Keywords: Child; Pediatric Obesity; Motor Activity; Games, Recreational; Knowledge; Randomized Controlled Trial as Topic


Childhood obesity is an important health problem worldwide.1,2 A study including 144 countries projected an increase of excess weight from 4.2% in 2010 to 9.1% in 2020, representing 60 million children; of those, 35 million will be from developing countries.3,4

Although genetic factors can influence the susceptibility to weight gain, the consensus is that a sedentary lifestyle, inadequate dietary practices and changes in family structure all contribute to this epidemic.2 Urbanization and other environmental factors bring profound habits changes, especially regarding eating habits and physical activity.5,6 In Brazil, economic and media globalization contributed to significant changes regarding diet (with more spread use of processed and ultraprocessed foods in detriment to more traditional preparations) and family habits, such as having all the meals together.3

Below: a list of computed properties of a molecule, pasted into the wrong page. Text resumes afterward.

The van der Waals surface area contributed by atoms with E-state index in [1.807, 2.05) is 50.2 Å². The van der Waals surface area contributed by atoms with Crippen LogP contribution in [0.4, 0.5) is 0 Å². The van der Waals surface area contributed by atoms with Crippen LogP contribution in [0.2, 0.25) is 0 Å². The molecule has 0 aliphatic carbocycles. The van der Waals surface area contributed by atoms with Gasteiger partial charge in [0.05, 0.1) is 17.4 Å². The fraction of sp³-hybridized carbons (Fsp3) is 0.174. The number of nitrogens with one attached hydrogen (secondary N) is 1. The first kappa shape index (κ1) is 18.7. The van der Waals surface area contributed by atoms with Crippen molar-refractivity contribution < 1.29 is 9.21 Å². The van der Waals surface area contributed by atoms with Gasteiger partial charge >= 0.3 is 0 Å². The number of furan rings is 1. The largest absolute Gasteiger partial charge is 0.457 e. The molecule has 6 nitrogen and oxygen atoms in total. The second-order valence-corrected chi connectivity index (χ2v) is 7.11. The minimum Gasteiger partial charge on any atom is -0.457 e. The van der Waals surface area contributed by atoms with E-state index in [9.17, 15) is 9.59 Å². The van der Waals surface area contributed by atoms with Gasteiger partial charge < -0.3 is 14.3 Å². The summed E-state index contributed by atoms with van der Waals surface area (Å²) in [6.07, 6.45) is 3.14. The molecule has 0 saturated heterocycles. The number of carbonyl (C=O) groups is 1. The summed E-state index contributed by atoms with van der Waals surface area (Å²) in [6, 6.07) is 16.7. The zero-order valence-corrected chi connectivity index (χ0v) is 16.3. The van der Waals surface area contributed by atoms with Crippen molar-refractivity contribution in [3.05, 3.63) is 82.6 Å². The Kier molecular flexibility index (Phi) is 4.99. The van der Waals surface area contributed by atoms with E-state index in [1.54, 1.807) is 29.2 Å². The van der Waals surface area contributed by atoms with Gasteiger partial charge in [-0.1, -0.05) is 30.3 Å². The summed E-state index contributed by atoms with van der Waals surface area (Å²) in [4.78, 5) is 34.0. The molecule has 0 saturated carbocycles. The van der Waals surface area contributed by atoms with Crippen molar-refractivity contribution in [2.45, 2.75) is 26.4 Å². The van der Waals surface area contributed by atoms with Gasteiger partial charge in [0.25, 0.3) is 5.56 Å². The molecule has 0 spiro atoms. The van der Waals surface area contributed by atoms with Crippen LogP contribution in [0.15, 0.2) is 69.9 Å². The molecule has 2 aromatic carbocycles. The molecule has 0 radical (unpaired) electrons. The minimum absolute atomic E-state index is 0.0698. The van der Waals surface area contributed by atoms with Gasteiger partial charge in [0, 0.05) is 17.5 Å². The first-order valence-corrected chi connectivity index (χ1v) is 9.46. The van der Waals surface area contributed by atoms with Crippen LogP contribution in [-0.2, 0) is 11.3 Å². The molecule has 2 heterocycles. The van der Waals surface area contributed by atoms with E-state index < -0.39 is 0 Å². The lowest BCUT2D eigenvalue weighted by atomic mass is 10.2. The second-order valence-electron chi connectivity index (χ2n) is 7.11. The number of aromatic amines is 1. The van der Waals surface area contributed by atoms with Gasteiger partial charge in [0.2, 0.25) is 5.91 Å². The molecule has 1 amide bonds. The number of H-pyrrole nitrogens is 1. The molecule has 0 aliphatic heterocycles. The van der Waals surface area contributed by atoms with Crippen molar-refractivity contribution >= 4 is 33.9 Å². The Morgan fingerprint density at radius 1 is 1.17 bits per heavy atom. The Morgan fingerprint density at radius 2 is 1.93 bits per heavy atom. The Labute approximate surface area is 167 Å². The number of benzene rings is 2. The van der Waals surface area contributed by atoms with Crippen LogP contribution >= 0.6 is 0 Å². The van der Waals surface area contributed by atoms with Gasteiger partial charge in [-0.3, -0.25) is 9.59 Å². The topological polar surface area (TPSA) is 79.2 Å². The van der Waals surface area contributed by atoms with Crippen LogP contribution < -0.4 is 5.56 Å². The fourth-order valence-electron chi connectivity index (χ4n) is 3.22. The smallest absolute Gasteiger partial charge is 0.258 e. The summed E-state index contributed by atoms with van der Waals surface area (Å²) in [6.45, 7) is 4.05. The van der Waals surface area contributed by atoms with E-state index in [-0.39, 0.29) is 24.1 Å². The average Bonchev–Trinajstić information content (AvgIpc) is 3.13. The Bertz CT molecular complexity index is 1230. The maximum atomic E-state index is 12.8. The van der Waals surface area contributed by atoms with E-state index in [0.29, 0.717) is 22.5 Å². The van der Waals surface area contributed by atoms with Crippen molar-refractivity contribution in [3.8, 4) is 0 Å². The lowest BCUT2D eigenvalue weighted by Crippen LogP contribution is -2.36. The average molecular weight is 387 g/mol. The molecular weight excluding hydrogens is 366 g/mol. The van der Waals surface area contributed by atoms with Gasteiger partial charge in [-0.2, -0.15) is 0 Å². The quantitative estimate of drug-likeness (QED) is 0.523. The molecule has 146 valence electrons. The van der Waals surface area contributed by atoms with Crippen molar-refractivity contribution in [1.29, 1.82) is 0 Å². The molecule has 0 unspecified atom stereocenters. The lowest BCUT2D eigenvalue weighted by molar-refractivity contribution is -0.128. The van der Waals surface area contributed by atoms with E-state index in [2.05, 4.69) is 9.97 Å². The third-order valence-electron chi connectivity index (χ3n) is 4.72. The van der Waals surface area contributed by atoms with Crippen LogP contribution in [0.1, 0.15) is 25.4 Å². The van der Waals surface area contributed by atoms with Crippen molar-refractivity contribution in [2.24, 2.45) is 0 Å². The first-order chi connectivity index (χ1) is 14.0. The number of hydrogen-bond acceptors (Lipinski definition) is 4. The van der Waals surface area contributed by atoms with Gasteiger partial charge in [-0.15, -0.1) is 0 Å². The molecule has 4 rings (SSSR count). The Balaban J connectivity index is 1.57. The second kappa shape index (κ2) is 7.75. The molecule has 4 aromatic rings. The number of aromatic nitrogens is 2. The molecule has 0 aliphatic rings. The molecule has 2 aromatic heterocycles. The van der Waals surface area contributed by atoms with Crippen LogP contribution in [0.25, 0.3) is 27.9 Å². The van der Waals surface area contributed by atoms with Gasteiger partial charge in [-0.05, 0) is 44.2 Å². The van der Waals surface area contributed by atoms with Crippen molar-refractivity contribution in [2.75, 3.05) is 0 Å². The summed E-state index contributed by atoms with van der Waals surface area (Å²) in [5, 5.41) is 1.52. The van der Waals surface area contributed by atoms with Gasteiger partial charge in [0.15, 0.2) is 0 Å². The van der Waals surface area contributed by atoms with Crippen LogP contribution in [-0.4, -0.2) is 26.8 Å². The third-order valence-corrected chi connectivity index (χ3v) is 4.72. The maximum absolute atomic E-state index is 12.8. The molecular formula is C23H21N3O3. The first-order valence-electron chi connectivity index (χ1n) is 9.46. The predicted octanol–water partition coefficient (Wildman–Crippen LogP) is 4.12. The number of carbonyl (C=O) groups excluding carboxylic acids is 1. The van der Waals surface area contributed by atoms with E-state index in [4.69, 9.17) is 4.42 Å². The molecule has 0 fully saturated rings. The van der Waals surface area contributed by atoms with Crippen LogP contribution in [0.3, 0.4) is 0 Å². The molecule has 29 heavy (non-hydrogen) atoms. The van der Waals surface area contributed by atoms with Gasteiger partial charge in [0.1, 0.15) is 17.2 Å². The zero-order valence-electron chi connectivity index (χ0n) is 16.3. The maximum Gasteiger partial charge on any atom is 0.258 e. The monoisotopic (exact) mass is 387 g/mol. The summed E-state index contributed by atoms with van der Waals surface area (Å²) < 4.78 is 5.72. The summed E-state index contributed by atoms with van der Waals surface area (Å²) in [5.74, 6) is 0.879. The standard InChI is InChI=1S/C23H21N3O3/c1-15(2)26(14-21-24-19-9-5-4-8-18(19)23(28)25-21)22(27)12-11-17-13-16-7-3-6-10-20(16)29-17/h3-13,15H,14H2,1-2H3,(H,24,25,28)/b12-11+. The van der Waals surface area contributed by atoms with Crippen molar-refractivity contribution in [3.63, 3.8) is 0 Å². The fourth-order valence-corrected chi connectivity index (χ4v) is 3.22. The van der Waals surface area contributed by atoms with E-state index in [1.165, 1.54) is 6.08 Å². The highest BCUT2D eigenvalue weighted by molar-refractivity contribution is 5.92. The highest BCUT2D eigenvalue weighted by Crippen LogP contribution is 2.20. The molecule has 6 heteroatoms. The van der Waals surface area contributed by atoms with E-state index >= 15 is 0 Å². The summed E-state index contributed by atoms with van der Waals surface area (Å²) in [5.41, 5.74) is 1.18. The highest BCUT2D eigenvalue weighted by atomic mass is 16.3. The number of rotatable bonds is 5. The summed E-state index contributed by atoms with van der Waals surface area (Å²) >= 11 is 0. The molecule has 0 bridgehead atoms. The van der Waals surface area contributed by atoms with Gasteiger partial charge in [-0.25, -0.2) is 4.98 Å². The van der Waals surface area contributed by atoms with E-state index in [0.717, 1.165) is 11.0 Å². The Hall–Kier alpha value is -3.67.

The number of children between 5 and 9 years with excess weight more than doubled in the country from 1989 to 20093, escalating from 15% to 34.8%, while the number of obese children of the same age increased 30%, from 4.1% to 16.6%.4

Studies have shown an association between childhood obesity and risk factors for the development of chronic illnesses such as diabetes mellitus, hypertension, dyslipidemia and other cardiovascular diseases.7-11 Therefore, there is an urgent need to focus on early prevention. Early health promotion strategies with comprehensive nutritional and physical activity guidance have shown to increase knowledge and improve self-care among patients with chronic conditions.1,12,13 However, studies regarding educational interventions for obesity prevention in children are heterogeneous and yield different results.14-20 Recent meta-analysis of educational interventions for obese and non-obese children showed positive results regarding blood pressure and waist circumference reduction, but a less clear effect on body mass index (BMI).18,19